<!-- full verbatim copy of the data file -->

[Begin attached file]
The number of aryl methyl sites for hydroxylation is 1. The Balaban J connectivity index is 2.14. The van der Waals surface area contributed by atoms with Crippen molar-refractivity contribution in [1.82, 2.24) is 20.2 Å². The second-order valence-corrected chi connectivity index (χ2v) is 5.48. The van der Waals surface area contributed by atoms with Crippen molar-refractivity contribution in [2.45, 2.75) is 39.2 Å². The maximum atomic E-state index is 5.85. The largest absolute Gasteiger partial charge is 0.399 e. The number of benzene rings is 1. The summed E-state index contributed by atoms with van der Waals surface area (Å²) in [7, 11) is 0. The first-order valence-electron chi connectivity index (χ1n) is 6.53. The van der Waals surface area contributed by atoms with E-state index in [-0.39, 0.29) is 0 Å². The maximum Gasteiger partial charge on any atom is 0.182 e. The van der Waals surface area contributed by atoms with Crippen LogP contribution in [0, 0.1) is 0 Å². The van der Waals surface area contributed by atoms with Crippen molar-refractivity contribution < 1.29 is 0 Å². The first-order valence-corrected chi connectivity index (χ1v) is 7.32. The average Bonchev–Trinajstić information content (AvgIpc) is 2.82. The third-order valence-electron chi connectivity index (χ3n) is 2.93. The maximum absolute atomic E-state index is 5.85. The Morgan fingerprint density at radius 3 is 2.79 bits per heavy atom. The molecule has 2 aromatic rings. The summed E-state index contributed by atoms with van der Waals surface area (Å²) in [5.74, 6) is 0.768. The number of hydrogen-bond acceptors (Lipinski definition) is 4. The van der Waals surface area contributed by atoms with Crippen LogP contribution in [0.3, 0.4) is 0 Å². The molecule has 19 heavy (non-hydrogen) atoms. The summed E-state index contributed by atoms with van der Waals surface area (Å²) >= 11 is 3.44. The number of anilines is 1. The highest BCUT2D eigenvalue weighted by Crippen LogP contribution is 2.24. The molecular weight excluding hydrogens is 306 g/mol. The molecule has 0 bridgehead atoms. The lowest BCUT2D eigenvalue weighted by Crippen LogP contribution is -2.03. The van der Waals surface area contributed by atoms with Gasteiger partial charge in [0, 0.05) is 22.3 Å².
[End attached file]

The number of aryl methyl sites for hydroxylation is 1. The Balaban J connectivity index is 2.14. The van der Waals surface area contributed by atoms with Crippen molar-refractivity contribution in [1.82, 2.24) is 20.2 Å². The second-order valence-corrected chi connectivity index (χ2v) is 5.48. The van der Waals surface area contributed by atoms with Crippen molar-refractivity contribution in [2.45, 2.75) is 39.2 Å². The maximum atomic E-state index is 5.85. The largest absolute Gasteiger partial charge is 0.399 e. The number of benzene rings is 1. The summed E-state index contributed by atoms with van der Waals surface area (Å²) in [7, 11) is 0. The first-order valence-electron chi connectivity index (χ1n) is 6.53. The van der Waals surface area contributed by atoms with E-state index in [-0.39, 0.29) is 0 Å². The maximum Gasteiger partial charge on any atom is 0.182 e. The van der Waals surface area contributed by atoms with Crippen LogP contribution in [0, 0.1) is 0 Å². The van der Waals surface area contributed by atoms with Crippen molar-refractivity contribution < 1.29 is 0 Å². The first-order valence-corrected chi connectivity index (χ1v) is 7.32. The average Bonchev–Trinajstić information content (AvgIpc) is 2.82. The third-order valence-electron chi connectivity index (χ3n) is 2.93. The maximum absolute atomic E-state index is 5.85. The Morgan fingerprint density at radius 3 is 2.79 bits per heavy atom. The molecule has 2 aromatic rings. The summed E-state index contributed by atoms with van der Waals surface area (Å²) in [5.74, 6) is 0.768. The number of hydrogen-bond acceptors (Lipinski definition) is 4. The van der Waals surface area contributed by atoms with Crippen LogP contribution in [0.3, 0.4) is 0 Å². The molecule has 19 heavy (non-hydrogen) atoms. The summed E-state index contributed by atoms with van der Waals surface area (Å²) >= 11 is 3.44. The number of anilines is 1. The highest BCUT2D eigenvalue weighted by Crippen LogP contribution is 2.24. The molecular weight excluding hydrogens is 306 g/mol. The molecule has 0 bridgehead atoms. The lowest BCUT2D eigenvalue weighted by Crippen LogP contribution is -2.03. The van der Waals surface area contributed by atoms with Gasteiger partial charge in [0, 0.05) is 22.3 Å².